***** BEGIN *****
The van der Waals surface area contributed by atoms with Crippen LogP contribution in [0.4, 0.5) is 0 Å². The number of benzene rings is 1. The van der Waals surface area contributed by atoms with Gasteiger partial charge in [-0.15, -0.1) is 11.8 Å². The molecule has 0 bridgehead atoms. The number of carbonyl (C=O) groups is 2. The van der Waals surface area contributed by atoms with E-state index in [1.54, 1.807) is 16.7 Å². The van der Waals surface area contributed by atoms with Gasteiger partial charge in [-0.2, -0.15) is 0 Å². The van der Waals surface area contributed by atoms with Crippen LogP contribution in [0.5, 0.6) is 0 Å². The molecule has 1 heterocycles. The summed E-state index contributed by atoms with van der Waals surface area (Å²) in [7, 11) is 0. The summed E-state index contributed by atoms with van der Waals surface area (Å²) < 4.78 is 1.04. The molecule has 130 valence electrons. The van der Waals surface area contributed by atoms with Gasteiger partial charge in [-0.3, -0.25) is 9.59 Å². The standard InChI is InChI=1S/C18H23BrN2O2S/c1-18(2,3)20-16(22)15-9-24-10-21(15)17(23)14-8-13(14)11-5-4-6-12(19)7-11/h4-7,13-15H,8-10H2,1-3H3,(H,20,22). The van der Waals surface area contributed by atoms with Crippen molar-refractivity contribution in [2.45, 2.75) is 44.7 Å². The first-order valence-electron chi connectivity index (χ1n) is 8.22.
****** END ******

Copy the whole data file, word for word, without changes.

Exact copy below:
The van der Waals surface area contributed by atoms with Crippen LogP contribution in [0.4, 0.5) is 0 Å². The number of benzene rings is 1. The van der Waals surface area contributed by atoms with Gasteiger partial charge in [-0.15, -0.1) is 11.8 Å². The molecule has 0 bridgehead atoms. The number of carbonyl (C=O) groups is 2. The van der Waals surface area contributed by atoms with E-state index in [1.54, 1.807) is 16.7 Å². The van der Waals surface area contributed by atoms with Gasteiger partial charge in [-0.2, -0.15) is 0 Å². The van der Waals surface area contributed by atoms with Crippen LogP contribution in [0.5, 0.6) is 0 Å². The molecule has 1 heterocycles. The summed E-state index contributed by atoms with van der Waals surface area (Å²) in [7, 11) is 0. The summed E-state index contributed by atoms with van der Waals surface area (Å²) < 4.78 is 1.04. The molecule has 130 valence electrons. The van der Waals surface area contributed by atoms with Gasteiger partial charge in [-0.3, -0.25) is 9.59 Å². The standard InChI is InChI=1S/C18H23BrN2O2S/c1-18(2,3)20-16(22)15-9-24-10-21(15)17(23)14-8-13(14)11-5-4-6-12(19)7-11/h4-7,13-15H,8-10H2,1-3H3,(H,20,22). The van der Waals surface area contributed by atoms with Crippen molar-refractivity contribution in [2.45, 2.75) is 44.7 Å². The first-order valence-electron chi connectivity index (χ1n) is 8.22.